Since I started writing this newsletter two years ago, I have occasionally made
it clear that fevers are actually a good thing. Part of the body's immune
response, a fever is simply the term used to describe the body raising its
temperature. The purpose is to fight viral and bacterial threats; the idea to
raise the temperature to a degree that those foreign invaders cannot thrive.
Weaken the invader by raising the temperature and then blast it with immune
cells. Pretty simple...most of the time very effective.
However, despite common knowledge that fevers are part of the body's natural
immune response, we've been trained - as a society - to think that fevers are
bad. If you have a fever, you need to get rid of it, right? Especially in
kids, right? Well, actually the answer is no for the above stated reason. If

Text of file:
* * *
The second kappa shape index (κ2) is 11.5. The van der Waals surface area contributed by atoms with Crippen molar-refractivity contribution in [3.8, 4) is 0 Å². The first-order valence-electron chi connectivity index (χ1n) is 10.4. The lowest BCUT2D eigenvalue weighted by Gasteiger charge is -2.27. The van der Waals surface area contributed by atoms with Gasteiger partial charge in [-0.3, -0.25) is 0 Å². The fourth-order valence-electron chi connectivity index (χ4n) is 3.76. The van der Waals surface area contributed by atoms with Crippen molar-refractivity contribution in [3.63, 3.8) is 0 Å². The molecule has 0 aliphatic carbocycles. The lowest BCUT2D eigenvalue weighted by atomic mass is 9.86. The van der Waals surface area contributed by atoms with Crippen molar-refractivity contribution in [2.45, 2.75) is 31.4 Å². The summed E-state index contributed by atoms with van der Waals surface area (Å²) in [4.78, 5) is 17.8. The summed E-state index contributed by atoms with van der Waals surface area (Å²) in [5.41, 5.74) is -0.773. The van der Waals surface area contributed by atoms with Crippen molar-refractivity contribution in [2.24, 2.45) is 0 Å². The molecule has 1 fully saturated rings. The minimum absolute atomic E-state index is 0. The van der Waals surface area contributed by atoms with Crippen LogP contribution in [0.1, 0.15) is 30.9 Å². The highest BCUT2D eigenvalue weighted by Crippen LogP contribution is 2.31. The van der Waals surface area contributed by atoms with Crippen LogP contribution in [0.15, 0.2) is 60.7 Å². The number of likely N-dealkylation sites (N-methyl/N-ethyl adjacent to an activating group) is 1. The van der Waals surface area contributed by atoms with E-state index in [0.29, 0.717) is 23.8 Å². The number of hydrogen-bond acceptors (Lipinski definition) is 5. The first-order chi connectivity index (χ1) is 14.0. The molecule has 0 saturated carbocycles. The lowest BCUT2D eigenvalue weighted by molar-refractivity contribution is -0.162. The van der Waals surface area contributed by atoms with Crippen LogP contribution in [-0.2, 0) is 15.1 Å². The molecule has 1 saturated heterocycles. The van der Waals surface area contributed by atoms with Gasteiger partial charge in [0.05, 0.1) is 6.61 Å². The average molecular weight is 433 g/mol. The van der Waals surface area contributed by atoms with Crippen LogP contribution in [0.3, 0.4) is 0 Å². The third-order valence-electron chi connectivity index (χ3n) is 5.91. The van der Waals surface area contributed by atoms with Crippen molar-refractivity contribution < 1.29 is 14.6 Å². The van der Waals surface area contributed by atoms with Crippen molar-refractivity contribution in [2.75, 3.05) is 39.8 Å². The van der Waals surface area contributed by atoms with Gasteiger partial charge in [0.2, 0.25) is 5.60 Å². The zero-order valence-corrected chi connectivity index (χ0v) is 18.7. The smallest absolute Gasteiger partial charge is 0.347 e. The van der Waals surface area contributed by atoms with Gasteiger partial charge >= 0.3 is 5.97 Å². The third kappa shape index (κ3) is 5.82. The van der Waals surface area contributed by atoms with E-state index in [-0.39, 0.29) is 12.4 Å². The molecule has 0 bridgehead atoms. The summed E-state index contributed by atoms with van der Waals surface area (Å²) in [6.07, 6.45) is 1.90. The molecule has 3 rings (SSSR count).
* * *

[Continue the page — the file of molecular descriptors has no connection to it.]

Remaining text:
you take something to lower your temperature, you are weakening the body's
natural defense and allowing whatever caused the raise in body temperature to
thrive. And you no longer have to take the 'ol cheero-quack-tor's word for it.
The University of Michigan medical center - in an attempt to better educate you
and put your mind at ease - has released an online fact sheet concerning the
myths of the fever. I have included the link below for you to reference.
Essentially, it denounces the idea that fevers are harmful - specifically in
kids. If the temperature goes beyond 108 - that's when you need to worry.
Fortunately, rarely (if ever) is anybody going to be exposed to the
environmental temperature necessary to cause the body temperature to raise that
As a physician, I operate under the assumption that if the body is
functioning properly, I'll pretty much trust that whatever it is doing - no
matter how I feel - is the right thing. So, if you are concerned about a fever,
go get an upper cervical evaluation to make sure that your body is functioning
properly. If it is not, then we'll do what needs to be done to correct that
problem. If the body is functioning properly, then let the fever stand - I
promise you've got one for a good reason.